Biden’s trade pick vows to work more closely with allies
WASHINGTON (AP) — President Joe Biden’s pick to be the top U.S. trade envoy promised to work with America’s allies to combat China’s aggressive trade policies, indicating a break from the Trump administration’s go-it-alone approach.
In a confirmation hearing hearing Thursday before the Senate Finance Committee, Katherine Tai, Biden’s choice for U.S. trade representative, said she would “prioritize rebuilding our international alliances and partnerships, and re-engaging with international institutions″ to present Beijing with “a united front of U.S. allies.″
Tai dodged questions on two politically sensitive questions — whether the Biden administration would drop President Donald Trump’s tariffs on imported steel and aluminum and whether it would revive former President Barack Obama’s Asia-Pacific trade deal that was jettisoned by Trump.
Tai, considered a problem-solving pragmatist, is expected to be confirmed easily. In a rare sign of bipartisan agreement, the top Democrat (Rep. Richard Neal of Massachusetts) and Republican (Rep. Keven Brady of Texas) on the House Ways and Means Committee appeared before the Senate panel in support of Tai.
Fluent in Mandarin, Tai served several years as head of China enforcement at the trade representative’s office.
“I know firsthand how critically important it is that we have a strategic and coherent plan for holding China accountable to its promises and effectively competing with its model of state-directed economics,″ Tai said.
Trump slapped taxes on $360 billion in Chinese imports in a fight over Beijing’s sharp-elbowed efforts — alleged to include cybertheft — to promote its own technology companies and challenge the United States in fields such as quantum computing and artificial intelligence.
Biden and his team have not indicated — and Tai didn’t say Thursday — whether they will keep Trump’s tariffs. But the new administration is unlikely to reverse course on Beijing.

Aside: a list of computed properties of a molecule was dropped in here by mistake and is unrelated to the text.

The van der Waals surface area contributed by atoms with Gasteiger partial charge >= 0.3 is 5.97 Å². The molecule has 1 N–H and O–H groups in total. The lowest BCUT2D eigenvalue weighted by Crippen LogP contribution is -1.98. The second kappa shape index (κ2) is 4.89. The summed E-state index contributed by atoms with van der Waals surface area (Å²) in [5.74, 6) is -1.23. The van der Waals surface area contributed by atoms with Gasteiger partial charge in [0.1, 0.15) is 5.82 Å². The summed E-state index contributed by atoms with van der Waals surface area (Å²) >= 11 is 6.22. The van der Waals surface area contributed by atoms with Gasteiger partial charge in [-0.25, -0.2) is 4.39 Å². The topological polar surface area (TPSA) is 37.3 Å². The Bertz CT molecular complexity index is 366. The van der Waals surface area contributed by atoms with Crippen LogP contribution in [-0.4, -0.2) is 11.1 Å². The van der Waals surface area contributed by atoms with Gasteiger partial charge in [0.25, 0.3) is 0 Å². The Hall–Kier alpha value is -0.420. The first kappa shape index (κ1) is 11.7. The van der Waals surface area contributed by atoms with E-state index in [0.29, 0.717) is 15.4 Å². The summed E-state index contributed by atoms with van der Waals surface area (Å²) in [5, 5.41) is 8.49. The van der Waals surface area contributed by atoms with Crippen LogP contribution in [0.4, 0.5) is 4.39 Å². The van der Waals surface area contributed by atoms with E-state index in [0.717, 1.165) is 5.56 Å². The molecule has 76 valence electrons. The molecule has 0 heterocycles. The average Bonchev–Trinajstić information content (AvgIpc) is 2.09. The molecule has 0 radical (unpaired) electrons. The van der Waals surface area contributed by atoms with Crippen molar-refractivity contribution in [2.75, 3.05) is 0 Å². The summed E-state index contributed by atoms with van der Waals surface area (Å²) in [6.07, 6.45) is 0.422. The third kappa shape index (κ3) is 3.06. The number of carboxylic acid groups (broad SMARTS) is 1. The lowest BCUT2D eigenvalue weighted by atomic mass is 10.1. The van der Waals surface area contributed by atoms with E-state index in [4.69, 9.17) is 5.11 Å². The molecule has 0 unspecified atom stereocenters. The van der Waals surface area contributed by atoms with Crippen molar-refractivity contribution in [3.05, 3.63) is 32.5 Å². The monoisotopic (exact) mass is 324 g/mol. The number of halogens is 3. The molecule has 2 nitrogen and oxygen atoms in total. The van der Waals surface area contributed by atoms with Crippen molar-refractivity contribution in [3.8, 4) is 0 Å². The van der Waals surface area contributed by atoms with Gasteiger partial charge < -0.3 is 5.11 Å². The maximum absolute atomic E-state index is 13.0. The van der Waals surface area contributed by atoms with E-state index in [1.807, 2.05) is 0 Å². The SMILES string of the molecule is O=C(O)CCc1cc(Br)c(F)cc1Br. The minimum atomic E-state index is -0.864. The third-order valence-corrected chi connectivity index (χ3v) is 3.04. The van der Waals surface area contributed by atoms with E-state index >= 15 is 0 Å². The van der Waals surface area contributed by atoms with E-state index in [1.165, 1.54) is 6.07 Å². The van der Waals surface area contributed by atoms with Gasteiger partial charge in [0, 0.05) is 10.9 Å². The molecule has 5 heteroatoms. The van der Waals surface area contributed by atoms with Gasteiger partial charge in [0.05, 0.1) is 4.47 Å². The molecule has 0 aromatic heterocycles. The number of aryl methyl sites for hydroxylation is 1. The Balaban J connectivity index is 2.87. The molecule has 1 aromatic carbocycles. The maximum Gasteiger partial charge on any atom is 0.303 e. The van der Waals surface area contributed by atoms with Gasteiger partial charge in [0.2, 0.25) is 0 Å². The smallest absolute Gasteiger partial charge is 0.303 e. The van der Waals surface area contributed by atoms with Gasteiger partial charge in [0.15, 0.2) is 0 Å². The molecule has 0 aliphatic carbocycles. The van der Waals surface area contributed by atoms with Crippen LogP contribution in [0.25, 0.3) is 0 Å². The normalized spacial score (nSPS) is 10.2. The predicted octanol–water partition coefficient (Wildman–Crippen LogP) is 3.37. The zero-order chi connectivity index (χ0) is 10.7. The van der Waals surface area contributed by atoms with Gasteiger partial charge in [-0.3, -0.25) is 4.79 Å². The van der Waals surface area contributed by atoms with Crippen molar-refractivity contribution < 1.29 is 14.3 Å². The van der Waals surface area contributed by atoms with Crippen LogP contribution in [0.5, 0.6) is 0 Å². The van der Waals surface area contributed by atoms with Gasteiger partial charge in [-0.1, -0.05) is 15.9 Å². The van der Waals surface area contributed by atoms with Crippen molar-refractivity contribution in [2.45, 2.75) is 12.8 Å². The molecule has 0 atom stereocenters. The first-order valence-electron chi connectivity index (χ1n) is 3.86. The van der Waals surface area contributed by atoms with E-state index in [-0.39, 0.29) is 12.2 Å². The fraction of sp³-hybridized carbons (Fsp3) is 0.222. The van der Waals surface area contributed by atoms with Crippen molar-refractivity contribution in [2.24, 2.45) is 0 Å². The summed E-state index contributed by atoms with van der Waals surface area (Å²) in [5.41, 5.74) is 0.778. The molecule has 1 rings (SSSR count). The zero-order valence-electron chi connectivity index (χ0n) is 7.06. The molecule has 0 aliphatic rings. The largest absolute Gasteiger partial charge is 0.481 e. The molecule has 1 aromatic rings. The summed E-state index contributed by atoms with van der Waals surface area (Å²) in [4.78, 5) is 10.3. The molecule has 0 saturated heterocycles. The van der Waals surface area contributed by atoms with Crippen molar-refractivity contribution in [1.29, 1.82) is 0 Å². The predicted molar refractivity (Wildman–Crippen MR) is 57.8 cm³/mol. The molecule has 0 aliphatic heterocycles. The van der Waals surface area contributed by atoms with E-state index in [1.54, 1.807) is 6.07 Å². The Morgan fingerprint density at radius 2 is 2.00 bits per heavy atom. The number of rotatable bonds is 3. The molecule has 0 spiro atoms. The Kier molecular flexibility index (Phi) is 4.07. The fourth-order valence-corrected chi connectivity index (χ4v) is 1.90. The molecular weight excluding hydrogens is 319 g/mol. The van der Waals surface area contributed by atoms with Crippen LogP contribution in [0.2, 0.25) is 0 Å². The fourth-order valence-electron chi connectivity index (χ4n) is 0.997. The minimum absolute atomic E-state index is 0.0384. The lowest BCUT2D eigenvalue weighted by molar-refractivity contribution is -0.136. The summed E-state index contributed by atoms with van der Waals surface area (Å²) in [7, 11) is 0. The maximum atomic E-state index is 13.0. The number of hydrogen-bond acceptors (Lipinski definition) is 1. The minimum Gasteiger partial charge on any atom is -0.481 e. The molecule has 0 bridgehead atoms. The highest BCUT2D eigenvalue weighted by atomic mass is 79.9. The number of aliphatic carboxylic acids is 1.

U.S. legislators and policymakers across the political spectrum have taken an increasingly harder line on China, frustrated by its trade practices, crackdown on dissent in Hong Kong, and relentless pursuit of territorial claims in the South China Sea, among other things.
“We must recommit to working relentlessly with others to promote and defend our shared values of freedom, democracy, truth, and opportunity in a just society,” Tai said.
Far from coordinating with U.S. allies on trade, Trump sparred with them instead, putting tariffs on imported steel and aluminum and threatening to target European cars, too.
Under questioning from senators, Tai wouldn’t commit to dropping the tax on foreign metals. She did say that “tariffs are a legitimate tool in the trade tool box.″
Tai likewise ducked a question about whether the Biden administration would revive the Trans-Pacific Partnership, a pact with 11 Pacific Rim countries negotiated by Obama. The pact excluded and was partly meant to isolate China and cement U.S. ties with other Asian countries. Trump called the TPP a job killer and withdrew from it in his first week in office. The pact also faced considerable opposition in Biden’s Democratic party.
Tai last served as the top trade staffer at the House Ways and Means Committee. She handled negotiations with the Trump administration over a revamped North American trade deal. Under pressure from congressional Democrats, Trump’s trade team agreed to strengthen the pact to make it easier for Mexican workers to form independent unions and demand better pay and benefits — decreasing the incentives for U.S. firms to move south of the border to take advantage of cheap and compliant labor.